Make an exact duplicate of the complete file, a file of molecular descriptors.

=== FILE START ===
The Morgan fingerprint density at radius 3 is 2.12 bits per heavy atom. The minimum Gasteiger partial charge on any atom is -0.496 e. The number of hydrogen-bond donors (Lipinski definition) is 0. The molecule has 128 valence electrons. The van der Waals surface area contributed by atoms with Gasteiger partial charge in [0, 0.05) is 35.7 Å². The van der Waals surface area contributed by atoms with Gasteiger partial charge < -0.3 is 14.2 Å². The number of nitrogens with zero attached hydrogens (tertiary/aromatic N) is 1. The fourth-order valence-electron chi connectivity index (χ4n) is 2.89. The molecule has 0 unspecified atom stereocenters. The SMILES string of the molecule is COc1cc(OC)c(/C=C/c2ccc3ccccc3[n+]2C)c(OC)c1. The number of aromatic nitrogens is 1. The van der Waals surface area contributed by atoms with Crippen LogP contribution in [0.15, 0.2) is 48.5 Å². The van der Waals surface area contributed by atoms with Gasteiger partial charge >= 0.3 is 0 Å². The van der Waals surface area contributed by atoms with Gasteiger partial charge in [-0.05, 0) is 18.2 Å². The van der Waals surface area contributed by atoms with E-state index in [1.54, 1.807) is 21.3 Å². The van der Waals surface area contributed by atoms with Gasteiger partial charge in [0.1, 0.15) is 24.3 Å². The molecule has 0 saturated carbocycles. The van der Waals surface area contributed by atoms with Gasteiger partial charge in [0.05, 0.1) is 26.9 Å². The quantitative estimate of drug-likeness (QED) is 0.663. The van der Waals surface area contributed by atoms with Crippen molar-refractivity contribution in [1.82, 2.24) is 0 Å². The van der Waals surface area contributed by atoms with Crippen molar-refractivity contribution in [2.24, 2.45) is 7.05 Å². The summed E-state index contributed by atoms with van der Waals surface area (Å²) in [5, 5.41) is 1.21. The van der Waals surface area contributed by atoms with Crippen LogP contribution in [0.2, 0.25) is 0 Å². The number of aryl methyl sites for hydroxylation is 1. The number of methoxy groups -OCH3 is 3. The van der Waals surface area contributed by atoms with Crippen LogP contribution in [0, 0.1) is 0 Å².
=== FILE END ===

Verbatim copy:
The Morgan fingerprint density at radius 3 is 2.12 bits per heavy atom. The minimum Gasteiger partial charge on any atom is -0.496 e. The number of hydrogen-bond donors (Lipinski definition) is 0. The molecule has 128 valence electrons. The van der Waals surface area contributed by atoms with Gasteiger partial charge in [0, 0.05) is 35.7 Å². The van der Waals surface area contributed by atoms with Gasteiger partial charge < -0.3 is 14.2 Å². The number of nitrogens with zero attached hydrogens (tertiary/aromatic N) is 1. The fourth-order valence-electron chi connectivity index (χ4n) is 2.89. The molecule has 0 unspecified atom stereocenters. The SMILES string of the molecule is COc1cc(OC)c(/C=C/c2ccc3ccccc3[n+]2C)c(OC)c1. The number of aromatic nitrogens is 1. The van der Waals surface area contributed by atoms with Crippen LogP contribution in [0.15, 0.2) is 48.5 Å². The van der Waals surface area contributed by atoms with Gasteiger partial charge >= 0.3 is 0 Å². The van der Waals surface area contributed by atoms with Gasteiger partial charge in [-0.05, 0) is 18.2 Å². The van der Waals surface area contributed by atoms with E-state index in [1.54, 1.807) is 21.3 Å². The van der Waals surface area contributed by atoms with Gasteiger partial charge in [0.1, 0.15) is 24.3 Å². The molecule has 0 saturated carbocycles. The van der Waals surface area contributed by atoms with Gasteiger partial charge in [0.05, 0.1) is 26.9 Å². The quantitative estimate of drug-likeness (QED) is 0.663. The van der Waals surface area contributed by atoms with Crippen molar-refractivity contribution in [1.82, 2.24) is 0 Å². The van der Waals surface area contributed by atoms with Crippen molar-refractivity contribution in [2.24, 2.45) is 7.05 Å². The summed E-state index contributed by atoms with van der Waals surface area (Å²) in [5, 5.41) is 1.21. The van der Waals surface area contributed by atoms with Crippen LogP contribution in [0.2, 0.25) is 0 Å². The number of aryl methyl sites for hydroxylation is 1. The number of methoxy groups -OCH3 is 3. The van der Waals surface area contributed by atoms with Crippen LogP contribution in [0, 0.1) is 0 Å².